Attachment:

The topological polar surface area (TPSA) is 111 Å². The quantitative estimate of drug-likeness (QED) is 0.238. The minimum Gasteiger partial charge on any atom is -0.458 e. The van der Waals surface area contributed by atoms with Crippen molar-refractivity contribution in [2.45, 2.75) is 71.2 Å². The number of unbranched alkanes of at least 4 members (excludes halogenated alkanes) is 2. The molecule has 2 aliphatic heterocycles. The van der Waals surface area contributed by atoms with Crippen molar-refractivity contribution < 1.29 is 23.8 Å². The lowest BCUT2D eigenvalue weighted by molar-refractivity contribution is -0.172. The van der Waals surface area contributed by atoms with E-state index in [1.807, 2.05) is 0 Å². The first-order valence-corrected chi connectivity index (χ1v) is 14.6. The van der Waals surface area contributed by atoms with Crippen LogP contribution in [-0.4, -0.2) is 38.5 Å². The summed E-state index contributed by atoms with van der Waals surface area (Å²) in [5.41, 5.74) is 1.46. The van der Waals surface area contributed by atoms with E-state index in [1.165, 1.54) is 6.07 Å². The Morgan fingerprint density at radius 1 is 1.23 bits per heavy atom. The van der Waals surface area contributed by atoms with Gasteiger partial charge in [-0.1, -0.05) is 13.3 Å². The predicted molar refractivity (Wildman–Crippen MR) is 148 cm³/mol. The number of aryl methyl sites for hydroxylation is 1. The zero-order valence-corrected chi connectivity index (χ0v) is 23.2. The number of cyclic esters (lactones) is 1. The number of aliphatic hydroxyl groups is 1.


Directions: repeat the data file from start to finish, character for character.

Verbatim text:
The topological polar surface area (TPSA) is 111 Å². The quantitative estimate of drug-likeness (QED) is 0.238. The minimum Gasteiger partial charge on any atom is -0.458 e. The van der Waals surface area contributed by atoms with Crippen molar-refractivity contribution in [2.45, 2.75) is 71.2 Å². The number of unbranched alkanes of at least 4 members (excludes halogenated alkanes) is 2. The molecule has 2 aliphatic heterocycles. The van der Waals surface area contributed by atoms with Crippen molar-refractivity contribution < 1.29 is 23.8 Å². The lowest BCUT2D eigenvalue weighted by molar-refractivity contribution is -0.172. The van der Waals surface area contributed by atoms with E-state index in [1.807, 2.05) is 0 Å². The first-order valence-corrected chi connectivity index (χ1v) is 14.6. The van der Waals surface area contributed by atoms with Crippen LogP contribution in [-0.4, -0.2) is 38.5 Å². The summed E-state index contributed by atoms with van der Waals surface area (Å²) in [5.41, 5.74) is 1.46. The van der Waals surface area contributed by atoms with E-state index in [1.165, 1.54) is 6.07 Å². The Morgan fingerprint density at radius 1 is 1.23 bits per heavy atom. The van der Waals surface area contributed by atoms with Gasteiger partial charge in [-0.1, -0.05) is 13.3 Å². The predicted molar refractivity (Wildman–Crippen MR) is 148 cm³/mol. The number of aryl methyl sites for hydroxylation is 1. The zero-order valence-corrected chi connectivity index (χ0v) is 23.2. The number of cyclic esters (lactones) is 1. The number of aliphatic hydroxyl groups is 1.